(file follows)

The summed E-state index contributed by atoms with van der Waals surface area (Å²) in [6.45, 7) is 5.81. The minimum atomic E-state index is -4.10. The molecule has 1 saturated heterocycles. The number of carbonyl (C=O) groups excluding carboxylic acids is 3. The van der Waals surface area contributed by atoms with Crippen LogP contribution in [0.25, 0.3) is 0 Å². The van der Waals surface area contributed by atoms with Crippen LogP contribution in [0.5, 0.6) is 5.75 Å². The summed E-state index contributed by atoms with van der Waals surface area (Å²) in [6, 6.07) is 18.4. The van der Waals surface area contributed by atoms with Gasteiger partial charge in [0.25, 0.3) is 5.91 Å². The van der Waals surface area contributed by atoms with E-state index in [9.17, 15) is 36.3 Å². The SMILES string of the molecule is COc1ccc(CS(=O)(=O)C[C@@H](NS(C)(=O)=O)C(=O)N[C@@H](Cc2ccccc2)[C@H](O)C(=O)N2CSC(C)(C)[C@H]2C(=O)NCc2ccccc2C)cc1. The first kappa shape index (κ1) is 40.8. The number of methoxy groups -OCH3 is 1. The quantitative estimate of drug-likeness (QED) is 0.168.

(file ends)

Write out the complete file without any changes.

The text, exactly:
The summed E-state index contributed by atoms with van der Waals surface area (Å²) in [6.45, 7) is 5.81. The minimum atomic E-state index is -4.10. The molecule has 1 saturated heterocycles. The number of carbonyl (C=O) groups excluding carboxylic acids is 3. The van der Waals surface area contributed by atoms with Crippen LogP contribution in [0.25, 0.3) is 0 Å². The van der Waals surface area contributed by atoms with Crippen LogP contribution in [0.5, 0.6) is 5.75 Å². The summed E-state index contributed by atoms with van der Waals surface area (Å²) in [6, 6.07) is 18.4. The van der Waals surface area contributed by atoms with Gasteiger partial charge in [0.25, 0.3) is 5.91 Å². The van der Waals surface area contributed by atoms with E-state index in [9.17, 15) is 36.3 Å². The SMILES string of the molecule is COc1ccc(CS(=O)(=O)C[C@@H](NS(C)(=O)=O)C(=O)N[C@@H](Cc2ccccc2)[C@H](O)C(=O)N2CSC(C)(C)[C@H]2C(=O)NCc2ccccc2C)cc1. The first kappa shape index (κ1) is 40.8. The number of methoxy groups -OCH3 is 1. The quantitative estimate of drug-likeness (QED) is 0.168.